Wrist accelerometer

Wrist accelerometer
« on: November 22, 2016, 02:43:59 PM »

I need to build wrist accelerometer to use raw accelerometer data for  sleep study .

Can I use Accelerometer TinyShield for this purpose ? I need your recommendation for this



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Re: Wrist accelerometer
« Reply #1 on: November 23, 2016, 09:24:38 AM »
I would not see why you couldn't. You could very easily use a Tinyduino with the accelerometer and SD card shields to make a wrist datalogger. You could use the Bluetooth shield instead of the SD card and send the data to a tablet as well. I have made several wearables with them. Good luck with your experiment.

Re: Wrist accelerometer
« Reply #2 on: November 28, 2016, 01:12:00 PM »
Thanks for reply

I'm concerned about :

1.the memory (SD card)  capacity ? if I will use it for example one week everyday from 8 pm to 8 am .

2. for how long TinyDuino Processor Board with Lithium Battery Support can record data based on my requirements ?

3. is the output accelerometer reading is digital or analog ?


Re: Wrist accelerometer
« Reply #3 on: November 29, 2016, 08:23:02 PM »
What size is your SD card? Normally these days they are in GiB, and it's hard to believe you'd run out of space. Of course, this depends on how you store the data. If you take a sample every millisecond, and record each sample in verbose English, e.g.:

"Today is Wednesday, December 30 2016. The time is 8:10:56.123 p.m. Acceleration is X:aaa; Y:bbb; Z:ccc."

Then you will burn through space much faster than storing a single time_t value stored in binary, and whatever accelerometer data you have, also stored in binary, every 2 seconds.

In other words, you are the best person to answer this, but you will have to come up with a scheme for storing the data, and a sampling frequency that fits within your constraints. If you want it to last a week on a battery, I am going to guess you might have to deal with putting the chip to sleep and waking it periodically. Or use a bigger battery.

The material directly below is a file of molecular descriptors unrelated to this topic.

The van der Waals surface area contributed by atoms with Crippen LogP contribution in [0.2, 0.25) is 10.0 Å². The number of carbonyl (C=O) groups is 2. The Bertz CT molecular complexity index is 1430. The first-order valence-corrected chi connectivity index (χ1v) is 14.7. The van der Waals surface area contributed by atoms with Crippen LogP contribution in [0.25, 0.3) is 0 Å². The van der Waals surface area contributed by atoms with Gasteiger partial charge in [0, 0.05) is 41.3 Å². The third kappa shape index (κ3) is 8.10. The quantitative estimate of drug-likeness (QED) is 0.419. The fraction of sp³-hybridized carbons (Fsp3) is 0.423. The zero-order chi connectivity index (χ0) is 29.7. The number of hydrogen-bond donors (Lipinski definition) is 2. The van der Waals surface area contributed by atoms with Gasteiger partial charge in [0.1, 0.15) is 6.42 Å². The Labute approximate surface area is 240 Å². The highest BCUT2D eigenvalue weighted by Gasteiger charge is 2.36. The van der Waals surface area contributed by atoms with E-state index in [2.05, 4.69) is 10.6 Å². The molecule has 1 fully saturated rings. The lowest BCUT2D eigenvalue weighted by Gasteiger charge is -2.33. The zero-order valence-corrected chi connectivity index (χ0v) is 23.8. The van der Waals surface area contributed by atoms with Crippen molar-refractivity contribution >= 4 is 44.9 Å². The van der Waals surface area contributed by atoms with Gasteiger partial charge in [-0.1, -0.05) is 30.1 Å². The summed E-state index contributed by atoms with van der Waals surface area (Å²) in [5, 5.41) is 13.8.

Note that you can also get "clever" with the data. Perhaps you use a new file every day, and name the file by the date. That way the date is only recorded once, rather than with every sample! You could also notice that with 86400 seconds in a day, if you sample every 2 seconds, you could simply number them 1-43200 which can be done within 16 bits, and you can save yourself half the timestamp space that way. *Or* you might decide, well, this is a very robust device, and I know it's going to work right up until the time it runs out of battery. Therefore, I will name files after the date and the beginning time, and switch to a new file at midnight, and simply record raw samples at whatever frequency suits me. That way, the time of the sample can be inferred from the start time (recorded in the file name) + the record number * the period. Etc., etc., etc. Lots of ways to potentially save space on recording the time of the data. One other thing to watch for is the maximum file size. On some filesystems/libraries, it's likely to be 2^32 bytes, so try to design a scheme that will fit within the constraint.

I wouldn't know how to help with the other questions.